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Friday, February 24, 2017
Dead Sea Scroll on display for first time in UK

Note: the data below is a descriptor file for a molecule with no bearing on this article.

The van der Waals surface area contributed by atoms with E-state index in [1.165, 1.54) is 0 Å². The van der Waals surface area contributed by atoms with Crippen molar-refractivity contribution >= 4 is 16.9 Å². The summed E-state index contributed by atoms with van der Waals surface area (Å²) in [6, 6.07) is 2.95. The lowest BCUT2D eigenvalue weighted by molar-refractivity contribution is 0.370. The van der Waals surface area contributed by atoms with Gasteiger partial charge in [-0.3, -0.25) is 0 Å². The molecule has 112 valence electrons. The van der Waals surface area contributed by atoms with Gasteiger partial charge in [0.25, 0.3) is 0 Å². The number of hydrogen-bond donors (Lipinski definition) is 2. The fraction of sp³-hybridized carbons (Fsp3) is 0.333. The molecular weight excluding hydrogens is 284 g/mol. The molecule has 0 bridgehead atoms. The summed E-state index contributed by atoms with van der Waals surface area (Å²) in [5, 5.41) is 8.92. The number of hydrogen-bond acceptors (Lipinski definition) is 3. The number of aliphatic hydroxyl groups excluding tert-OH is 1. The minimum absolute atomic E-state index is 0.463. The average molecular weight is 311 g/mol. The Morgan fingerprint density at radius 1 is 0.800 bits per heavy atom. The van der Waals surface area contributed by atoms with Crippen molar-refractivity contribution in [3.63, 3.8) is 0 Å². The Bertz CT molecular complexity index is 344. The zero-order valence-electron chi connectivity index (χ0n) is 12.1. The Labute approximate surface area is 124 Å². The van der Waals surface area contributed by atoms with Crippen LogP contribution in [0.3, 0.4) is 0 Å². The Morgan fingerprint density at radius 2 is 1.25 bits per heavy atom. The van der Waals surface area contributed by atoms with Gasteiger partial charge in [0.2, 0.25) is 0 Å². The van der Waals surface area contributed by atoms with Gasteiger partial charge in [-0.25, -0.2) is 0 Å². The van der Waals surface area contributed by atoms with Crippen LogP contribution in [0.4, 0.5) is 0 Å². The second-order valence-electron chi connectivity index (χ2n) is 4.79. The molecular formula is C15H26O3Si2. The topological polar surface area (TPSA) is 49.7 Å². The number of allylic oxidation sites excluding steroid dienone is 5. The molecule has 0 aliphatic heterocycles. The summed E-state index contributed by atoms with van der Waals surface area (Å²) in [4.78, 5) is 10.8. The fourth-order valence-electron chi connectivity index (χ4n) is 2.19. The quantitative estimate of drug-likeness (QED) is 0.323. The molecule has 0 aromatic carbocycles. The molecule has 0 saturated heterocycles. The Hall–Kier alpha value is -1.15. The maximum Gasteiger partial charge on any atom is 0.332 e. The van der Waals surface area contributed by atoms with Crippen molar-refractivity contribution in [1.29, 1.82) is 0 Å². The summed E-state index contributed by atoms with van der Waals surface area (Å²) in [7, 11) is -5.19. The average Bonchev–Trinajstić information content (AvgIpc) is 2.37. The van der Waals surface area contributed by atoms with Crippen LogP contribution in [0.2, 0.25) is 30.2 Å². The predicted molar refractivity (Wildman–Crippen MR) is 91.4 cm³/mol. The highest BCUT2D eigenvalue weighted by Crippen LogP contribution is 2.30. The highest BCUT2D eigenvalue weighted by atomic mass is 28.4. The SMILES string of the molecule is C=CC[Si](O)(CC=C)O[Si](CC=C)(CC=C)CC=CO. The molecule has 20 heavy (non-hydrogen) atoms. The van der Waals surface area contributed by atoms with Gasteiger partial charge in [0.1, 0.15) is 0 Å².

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 A Dead Sea Scroll dating from 50 AD is to go on display for the first time in the UK in the British Library exhibition Sacred: Discover what we share (April 27 ­ September 23) which brings together some of the world's most important, oldest-surviving and beautiful religious texts from the Jewish, Christian and Muslim faiths. The sheepskin fragment, most likely to have derived from Cave Four in Qumran, east of Jerusalem, shows verses from Psalm 33 and Psalm 35. It is on loan from the Musée Bible et Terre Sainte, Paris which has had it in its collection since 1960. The fragment was acquired in 1952 by Professor Jean Starcky, a French scholar who in the early 1950's worked as an editor of the Cave Four Scroll fragments at the École Biblique et Archéologique Française in East Jerusalem. The Dead Sea Scrolls discovery has transformed Hebrew textual scholarship. Being nearly 1,000 years older than the previously earliest-known surviving Hebrew manuscripts, these manuscripts have provided significant information about a much earlier stage in the evolution of the Hebrew Bible. Different versions of books of the Hebrew Bible were still circulating in the mid 1st century AD. The Book of Isaiah (the only book of the Hebrew Bible preserved in its entirety in the scrolls) shows over a thousand variants from the standard text. It is remarkable that, at such a late date, the Hebrew Biblical canon was not yet closed. This fragment is of particular importance because it shows that the arrangement and order of the Psalms is quite different from that known today, and so Psalm 32 is not present in its expected place. In the current Hebrew Bible there are 150 Psalms and they are numbered - at the time of the Dead Sea Scrolls they didn't have verse numbers and this fragment clearly shows they had a different order at that time. The Dead Sea Scrolls comprise over 800 manuscripts, dating from around the mid 2nd century BC to the 1st century AD. They were discovered between 1947 and 1956 in 11 caves at Wadi Qumran on the northwest shore of the Dead Sea. Only about 85% of the texts have so far been identified. About 30% are fragments of the Hebrew Bible, with the exception of the Book of Esther and the Book of Nehemiah. Some 25% are religious texts that have been left out of the Hebrew canon, whereas a further 30% comprise commentaries and religious rules and regulations. The other 15% of the manuscripts remain unidentified. Some scholars claim that the scrolls belonged originally to a particular Jewish sect known as the Essenes, but others dispute this. They are reckoned to date from the mid 2nd century BC to the 1st century AD, the majority being written in Hebrew and Aramaic. Before the Dead Sea Scrolls were found, the Hebrew Codex London from the 10th century (another 'star' treasure in the exhibition) was one of 20 oldest-surviving Torah manuscripts in the world from that period. . Graham Shaw, the exhibition's lead curator, said: "It is a great privilege to be able to display this historically important fragment in the UK for the first time. The British Library has one of the world's greatest collections of sacred texts and this exhibition enables us to compare and contrast some of the earliest surviving texts from the three faiths. This will be of great interest to scholars and general visitors alike." For more information see:
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